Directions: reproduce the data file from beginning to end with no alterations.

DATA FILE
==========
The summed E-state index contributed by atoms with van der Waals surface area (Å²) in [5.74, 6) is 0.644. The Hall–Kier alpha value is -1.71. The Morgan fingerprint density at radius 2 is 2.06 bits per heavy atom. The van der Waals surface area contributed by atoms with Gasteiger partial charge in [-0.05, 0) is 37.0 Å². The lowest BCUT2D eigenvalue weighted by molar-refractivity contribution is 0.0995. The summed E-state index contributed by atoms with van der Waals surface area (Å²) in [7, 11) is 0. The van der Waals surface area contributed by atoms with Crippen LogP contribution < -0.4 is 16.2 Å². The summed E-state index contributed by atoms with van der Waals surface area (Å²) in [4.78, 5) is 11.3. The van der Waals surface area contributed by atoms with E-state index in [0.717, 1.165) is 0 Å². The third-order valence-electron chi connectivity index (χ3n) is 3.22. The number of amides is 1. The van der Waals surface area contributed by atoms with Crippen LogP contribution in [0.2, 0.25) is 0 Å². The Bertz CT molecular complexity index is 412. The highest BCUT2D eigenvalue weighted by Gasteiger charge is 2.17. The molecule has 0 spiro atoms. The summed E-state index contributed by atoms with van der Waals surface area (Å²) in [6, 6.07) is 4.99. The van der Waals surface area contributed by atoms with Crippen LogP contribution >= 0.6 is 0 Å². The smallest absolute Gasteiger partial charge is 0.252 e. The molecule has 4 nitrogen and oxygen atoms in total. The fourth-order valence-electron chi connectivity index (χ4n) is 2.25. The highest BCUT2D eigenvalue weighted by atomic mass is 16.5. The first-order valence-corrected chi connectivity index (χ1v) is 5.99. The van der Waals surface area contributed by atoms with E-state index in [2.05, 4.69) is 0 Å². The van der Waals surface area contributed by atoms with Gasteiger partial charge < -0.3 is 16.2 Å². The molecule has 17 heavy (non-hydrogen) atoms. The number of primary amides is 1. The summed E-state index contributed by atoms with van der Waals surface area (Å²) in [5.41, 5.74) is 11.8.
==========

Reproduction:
The summed E-state index contributed by atoms with van der Waals surface area (Å²) in [5.74, 6) is 0.644. The Hall–Kier alpha value is -1.71. The Morgan fingerprint density at radius 2 is 2.06 bits per heavy atom. The van der Waals surface area contributed by atoms with Gasteiger partial charge in [-0.05, 0) is 37.0 Å². The lowest BCUT2D eigenvalue weighted by molar-refractivity contribution is 0.0995. The summed E-state index contributed by atoms with van der Waals surface area (Å²) in [7, 11) is 0. The van der Waals surface area contributed by atoms with Crippen LogP contribution < -0.4 is 16.2 Å². The summed E-state index contributed by atoms with van der Waals surface area (Å²) in [4.78, 5) is 11.3. The van der Waals surface area contributed by atoms with E-state index in [0.717, 1.165) is 0 Å². The third-order valence-electron chi connectivity index (χ3n) is 3.22. The number of amides is 1. The van der Waals surface area contributed by atoms with Crippen LogP contribution in [0.2, 0.25) is 0 Å². The Bertz CT molecular complexity index is 412. The highest BCUT2D eigenvalue weighted by Gasteiger charge is 2.17. The molecule has 0 spiro atoms. The summed E-state index contributed by atoms with van der Waals surface area (Å²) in [6, 6.07) is 4.99. The van der Waals surface area contributed by atoms with Crippen LogP contribution >= 0.6 is 0 Å². The smallest absolute Gasteiger partial charge is 0.252 e. The molecule has 4 nitrogen and oxygen atoms in total. The fourth-order valence-electron chi connectivity index (χ4n) is 2.25. The highest BCUT2D eigenvalue weighted by atomic mass is 16.5. The first-order valence-corrected chi connectivity index (χ1v) is 5.99. The van der Waals surface area contributed by atoms with E-state index in [2.05, 4.69) is 0 Å². The van der Waals surface area contributed by atoms with Gasteiger partial charge < -0.3 is 16.2 Å². The molecule has 17 heavy (non-hydrogen) atoms. The number of primary amides is 1. The summed E-state index contributed by atoms with van der Waals surface area (Å²) in [5.41, 5.74) is 11.8.